News / Africa

Malawi Public Hospitals Face Acute Drug Shortage

Malnourished Malawian children sit with their mothers at a feeding center at the Zomba Central Hospital 60 km's north of Blantyre (file photo).
Malnourished Malawian children sit with their mothers at a feeding center at the Zomba Central Hospital 60 km's north of Blantyre (file photo).
Lameck Masina
— Malawi's government hospitals are experiencing critical shortages of medicines because of theft.  Doctors are now pressuring the government to intervene.

Drug shortages in Malawi’s public hospitals are nothing new. But, health authorities say the situation has reached a critical tipping point. The majority of patients cannot get treatment at public hospitals and doctors are rationing the few medications they do have.

Doctors are now demanding the government take immediate and effective action. The medical staff at the Kamuzu Central Hospital in Lilongwe has sent an “Open Letter” to President Joyce Banda - asking her to intervene to stop public hospitals from becoming what they say are “waiting rooms for death.”

Health Minister Catherine Gotani Hara acknowledges the situation is dire, saying the country’s national drug warehouse, the Central Medical Stores, has nearly run out of all essential medicines.

“Indeed the country is experiencing acute shortage of drugs. As we are talking now, in terms of stock levels at medical stores, they are at 95 percent stock out.  We only have five percent of drugs that we are supposed to be stocking at central medical stores. So, we are indeed at very acute levels of drug shortage,” said Gotani.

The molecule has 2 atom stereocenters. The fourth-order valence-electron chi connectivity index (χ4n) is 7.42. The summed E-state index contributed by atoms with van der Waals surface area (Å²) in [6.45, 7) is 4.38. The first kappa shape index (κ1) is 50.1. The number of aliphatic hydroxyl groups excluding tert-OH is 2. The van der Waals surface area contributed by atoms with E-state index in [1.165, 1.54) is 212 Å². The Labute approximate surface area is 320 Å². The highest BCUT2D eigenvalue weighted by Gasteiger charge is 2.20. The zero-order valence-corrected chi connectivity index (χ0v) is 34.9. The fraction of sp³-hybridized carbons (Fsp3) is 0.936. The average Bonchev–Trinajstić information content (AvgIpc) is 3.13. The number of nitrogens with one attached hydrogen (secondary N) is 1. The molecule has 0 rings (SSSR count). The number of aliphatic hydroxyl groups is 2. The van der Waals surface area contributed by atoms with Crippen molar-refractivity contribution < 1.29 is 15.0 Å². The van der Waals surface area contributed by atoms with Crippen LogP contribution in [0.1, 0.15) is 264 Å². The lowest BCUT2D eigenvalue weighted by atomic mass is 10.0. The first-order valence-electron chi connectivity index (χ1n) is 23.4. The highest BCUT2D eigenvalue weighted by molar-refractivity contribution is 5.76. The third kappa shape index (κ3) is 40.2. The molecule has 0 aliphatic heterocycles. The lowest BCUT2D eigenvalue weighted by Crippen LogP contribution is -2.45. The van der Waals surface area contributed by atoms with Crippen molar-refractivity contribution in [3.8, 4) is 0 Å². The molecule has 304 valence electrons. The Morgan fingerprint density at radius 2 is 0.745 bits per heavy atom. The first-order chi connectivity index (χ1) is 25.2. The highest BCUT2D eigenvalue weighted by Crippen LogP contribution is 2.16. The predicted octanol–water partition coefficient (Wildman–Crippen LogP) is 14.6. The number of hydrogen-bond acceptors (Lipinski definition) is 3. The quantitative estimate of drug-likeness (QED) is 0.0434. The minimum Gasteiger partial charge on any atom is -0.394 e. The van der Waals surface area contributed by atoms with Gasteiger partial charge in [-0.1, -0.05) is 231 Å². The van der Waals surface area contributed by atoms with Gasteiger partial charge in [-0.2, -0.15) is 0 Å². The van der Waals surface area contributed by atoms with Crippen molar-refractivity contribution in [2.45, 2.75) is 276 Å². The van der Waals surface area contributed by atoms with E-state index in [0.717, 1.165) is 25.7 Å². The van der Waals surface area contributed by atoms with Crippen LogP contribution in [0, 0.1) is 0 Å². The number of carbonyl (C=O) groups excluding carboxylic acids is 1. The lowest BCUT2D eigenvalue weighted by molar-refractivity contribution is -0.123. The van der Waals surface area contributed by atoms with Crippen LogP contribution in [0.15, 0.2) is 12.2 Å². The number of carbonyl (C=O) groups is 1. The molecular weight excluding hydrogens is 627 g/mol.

Medical supplies are also in short supply - including syringes, cotton swabs and antiseptic.  

The Health Ministry’s principle secretary, Charles Mwansambo, blames the situation on what he says is drug theft by medical workers.

“I need to accept that a handful of medical workers are involved in this bad practice," he said. "They collude with outsiders to deprive Malawians of the medicines. So as a ministry we are looking into this issue seriously and also we are calling upon the general public to help us apprehend some of these culprits because they are staying out there in our midst and we know it, we see it and we don’t come forward to report.”

Police have arrested two Central Medical Stores officials for allegedly misappropriating drugs meant for Salima district hospitals and a medical technician at the Chiradzulu district hospital for allegedly forging documents and misappropriating drugs worth thousands of dollars.

Central Medical Stores officials say they are undertaking major reforms to improve security to curb drug theft.  Feston Kaupa is its chief executive officer.

“We are improving security our warehouses, procurement and distribution systems [to avoid] cases where the whole truck would go missing with drugs," said Kaupa. "Now the systems that we will be installing will enable us track all our delivery vans wherever they are going. They will be on a kind of under-surveillance systems.”